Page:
Criterion isn't just for High Art snobs, or they'd never have come out with the Lone Wolf and Cub box, based on characters created in Japanese comics. This Lone Wolf is a disgraced former samurai turned ronin, a common romantic figure in samurai lore. What makes him different is that he's probably the first single dad in the genre. He wheels his baby son everywhere in a bamboo carriage that's tricked out like a James Bond car.

So the six movies consist of this ultra-cool daddy (Tomisaburo Wakayama) wandering from one setpiece to another along forests and bridges as they're set upon by squads of assassins, and he carves them up amid gouts of blood sprayed in arterial ballets more extravagant than Jackson Pollock. Meanwhile, the impassive, virtually robotic kid (Akihiro Tomikawa) pushes buttons to make knives flip out of his wheels and whatnot. It's as surreal as possible, defiantly so, and directed with maximum stylistic carnage.

That pretty much describes all six jaw-dropping movies in the series, mostly directed by Kenji Misumi. Americans were introduced to it via Shogun Assassin, an English-dubbed version released in 1980 by Roger Corman; it combined footage from the first two movies. It's the kind of martial arts thing relegated to grindhouses, but some critics sat up and took notice, including Roger Ebert and Gene Siskel. Their TV show alerted the audience to something special, although the later pan-and-scan VHS tape did the movie no more favors than the dubbing. Eventually letterboxed versions of the originals came out in the '90s, and now all are remastered on Blu-ray along with Corman's version for hardcore nostalgics.

We could reach for some statement about the loyalty and protection of the father and son in a hostile world, but these films are frankly less interested in redemptive art than sheer kinetic thrills. Still, they're products of a richly contentious time of upheaval in Japan, when student protests shared headlines with neo-militarists and radical terrorists, and where economic transformation was interacting in a complicated way with the humiliation of WWII and American occupation. At the same time, the film industry was going to hell in a baby-cart thanks to competition from TV. One studio made nothing but "romantic porno", and others turned to cheap series for their bread and butter.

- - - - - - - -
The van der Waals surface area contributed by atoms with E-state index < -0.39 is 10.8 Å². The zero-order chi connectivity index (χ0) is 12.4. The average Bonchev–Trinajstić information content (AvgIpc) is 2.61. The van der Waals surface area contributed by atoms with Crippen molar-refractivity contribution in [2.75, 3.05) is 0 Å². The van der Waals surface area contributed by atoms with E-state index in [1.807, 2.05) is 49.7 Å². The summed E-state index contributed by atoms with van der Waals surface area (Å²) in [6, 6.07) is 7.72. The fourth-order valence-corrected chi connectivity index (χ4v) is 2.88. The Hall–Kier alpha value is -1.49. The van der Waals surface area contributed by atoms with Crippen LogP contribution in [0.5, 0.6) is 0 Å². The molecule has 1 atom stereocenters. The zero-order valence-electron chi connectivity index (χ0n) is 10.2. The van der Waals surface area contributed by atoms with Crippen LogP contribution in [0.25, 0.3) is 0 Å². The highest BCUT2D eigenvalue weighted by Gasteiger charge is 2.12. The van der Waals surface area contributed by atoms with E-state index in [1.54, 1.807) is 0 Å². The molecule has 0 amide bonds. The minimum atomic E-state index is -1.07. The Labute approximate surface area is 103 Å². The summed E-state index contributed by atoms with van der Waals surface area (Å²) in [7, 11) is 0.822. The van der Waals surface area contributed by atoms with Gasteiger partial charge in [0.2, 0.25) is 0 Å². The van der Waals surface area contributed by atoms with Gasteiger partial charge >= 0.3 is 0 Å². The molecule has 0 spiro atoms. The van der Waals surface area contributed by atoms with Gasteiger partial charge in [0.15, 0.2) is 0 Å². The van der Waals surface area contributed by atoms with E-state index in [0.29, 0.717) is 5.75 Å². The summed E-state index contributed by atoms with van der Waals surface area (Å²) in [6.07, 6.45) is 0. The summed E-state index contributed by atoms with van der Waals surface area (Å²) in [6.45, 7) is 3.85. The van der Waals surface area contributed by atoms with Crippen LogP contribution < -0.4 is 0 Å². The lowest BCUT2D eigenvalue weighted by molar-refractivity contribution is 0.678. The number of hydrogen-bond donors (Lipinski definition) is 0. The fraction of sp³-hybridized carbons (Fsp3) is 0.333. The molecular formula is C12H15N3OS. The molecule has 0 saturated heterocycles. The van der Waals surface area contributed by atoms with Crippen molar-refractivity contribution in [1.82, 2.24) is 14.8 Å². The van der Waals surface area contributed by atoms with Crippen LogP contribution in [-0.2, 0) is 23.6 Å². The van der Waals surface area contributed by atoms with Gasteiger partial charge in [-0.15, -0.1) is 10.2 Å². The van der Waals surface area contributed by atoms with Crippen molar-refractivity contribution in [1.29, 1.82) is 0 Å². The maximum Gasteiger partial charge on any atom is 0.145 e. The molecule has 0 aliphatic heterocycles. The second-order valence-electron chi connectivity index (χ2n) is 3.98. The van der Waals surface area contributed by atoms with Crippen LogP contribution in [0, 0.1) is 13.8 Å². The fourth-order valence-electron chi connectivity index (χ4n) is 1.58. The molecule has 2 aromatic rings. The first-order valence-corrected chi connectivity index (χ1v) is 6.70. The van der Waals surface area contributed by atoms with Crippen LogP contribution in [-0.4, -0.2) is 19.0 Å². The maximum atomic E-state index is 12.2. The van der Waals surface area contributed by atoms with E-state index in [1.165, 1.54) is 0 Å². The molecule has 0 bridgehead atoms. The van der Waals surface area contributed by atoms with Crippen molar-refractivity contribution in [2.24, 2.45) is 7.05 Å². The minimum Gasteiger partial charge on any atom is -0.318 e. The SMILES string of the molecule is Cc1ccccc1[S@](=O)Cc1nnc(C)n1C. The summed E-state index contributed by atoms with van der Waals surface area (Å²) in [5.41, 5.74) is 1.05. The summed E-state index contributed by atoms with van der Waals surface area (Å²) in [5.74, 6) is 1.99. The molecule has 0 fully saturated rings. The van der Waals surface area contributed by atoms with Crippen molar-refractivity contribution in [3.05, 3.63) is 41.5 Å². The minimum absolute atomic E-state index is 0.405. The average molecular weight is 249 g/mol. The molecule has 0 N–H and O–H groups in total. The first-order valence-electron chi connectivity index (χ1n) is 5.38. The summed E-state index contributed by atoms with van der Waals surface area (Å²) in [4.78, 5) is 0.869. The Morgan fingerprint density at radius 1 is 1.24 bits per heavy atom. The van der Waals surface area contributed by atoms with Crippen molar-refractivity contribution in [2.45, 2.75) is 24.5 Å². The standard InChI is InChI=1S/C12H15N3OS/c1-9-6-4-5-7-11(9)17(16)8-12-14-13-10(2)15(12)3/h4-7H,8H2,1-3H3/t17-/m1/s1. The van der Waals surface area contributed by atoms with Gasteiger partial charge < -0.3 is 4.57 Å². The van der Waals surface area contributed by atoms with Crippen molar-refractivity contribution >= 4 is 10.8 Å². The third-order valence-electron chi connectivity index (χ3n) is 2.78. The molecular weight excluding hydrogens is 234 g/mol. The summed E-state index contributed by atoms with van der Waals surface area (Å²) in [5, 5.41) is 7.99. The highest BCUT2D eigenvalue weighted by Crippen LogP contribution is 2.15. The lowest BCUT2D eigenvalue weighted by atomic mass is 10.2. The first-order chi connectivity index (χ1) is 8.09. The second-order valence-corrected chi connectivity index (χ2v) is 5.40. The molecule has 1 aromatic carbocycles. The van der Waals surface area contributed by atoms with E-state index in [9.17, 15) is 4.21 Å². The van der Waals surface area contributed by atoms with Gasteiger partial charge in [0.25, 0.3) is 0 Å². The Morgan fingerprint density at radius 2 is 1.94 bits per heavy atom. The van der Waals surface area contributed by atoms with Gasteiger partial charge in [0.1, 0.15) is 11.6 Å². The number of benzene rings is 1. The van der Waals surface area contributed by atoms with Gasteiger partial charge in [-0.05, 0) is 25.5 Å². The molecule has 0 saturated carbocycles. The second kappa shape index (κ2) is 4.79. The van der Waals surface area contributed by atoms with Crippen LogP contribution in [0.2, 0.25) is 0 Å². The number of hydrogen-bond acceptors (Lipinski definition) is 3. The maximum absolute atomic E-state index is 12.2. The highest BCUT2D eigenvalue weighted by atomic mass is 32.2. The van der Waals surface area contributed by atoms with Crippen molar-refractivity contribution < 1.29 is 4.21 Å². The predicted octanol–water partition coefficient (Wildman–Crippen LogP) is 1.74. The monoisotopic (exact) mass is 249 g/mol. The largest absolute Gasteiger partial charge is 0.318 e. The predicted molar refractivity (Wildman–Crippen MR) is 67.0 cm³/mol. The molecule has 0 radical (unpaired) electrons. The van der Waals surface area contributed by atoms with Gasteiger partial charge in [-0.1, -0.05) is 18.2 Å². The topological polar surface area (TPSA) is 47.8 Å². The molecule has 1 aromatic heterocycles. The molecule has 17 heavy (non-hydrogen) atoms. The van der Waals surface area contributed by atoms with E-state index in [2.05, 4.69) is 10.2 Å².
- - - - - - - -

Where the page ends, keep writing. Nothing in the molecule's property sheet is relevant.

Female Prisoner #701: Scorpion

The Lone Wolf films were one of the two most important and violent series in Japan's early '70s cinema, and by what's probably no coincidence, you can find the other series collected in a recent Blu-ray/DVD pack by Arrow Films, the Criterion of exploitation. Yes, I refer to the four films in Female Prisoner Scorpion: The Complete Collection, and they're a strong brew, indeed.

Basically the ultimate "women in prison" films, these factor in the burgeoning feminist movement that was equally part of the radical ferment in this rapidly changing traditional culture where everyone was expected to remain politely in their designated places. These movies center on the transgressive and terrifying heroine-fueled by sheer rage and played by Meiko Kaji, sporting a floppy black hat and full length black trench coat that might have influenced The Matrix.

When she's railroaded into prison and suffers typical abuses, she responds by transmogrifying from a doormat into an impassive, cold-blooded avenging angel who organizes her fellow inmates into a radical union committed to overturning the system. Personal vengeance becomes an anarchic political movement marked by mayhem.

Directed by Shunya Ito and Yasuharu Hasebe, these are hyper-stylized, adrenaline- (or estrogen?) fueled films of disorienting angles, rapid cuts and majestic musical cues, and their unsubtle message is that the entire male-dominated society is a women's prison. Yes, these movies can be dismissed as trash, at your peril, but rarely has trash conveyed such a righteous revolutionary vision, nor one that combines class and gender so handily. We're consistently left with the idea that united women are unstoppable and will not be subdued. That's what can make movies like this so dangerous.

And now, a few chocolates? I like the ones with coconut or hazelnuts. I think they go with a final touch of gouda and a dash of sparkling Asti as we wind down with a little Satie. You're not driving, are you? I hope this has given you a few pointers on recent Blu-rays, but really, it's impossible to keep up, isn't it? Happy viewing.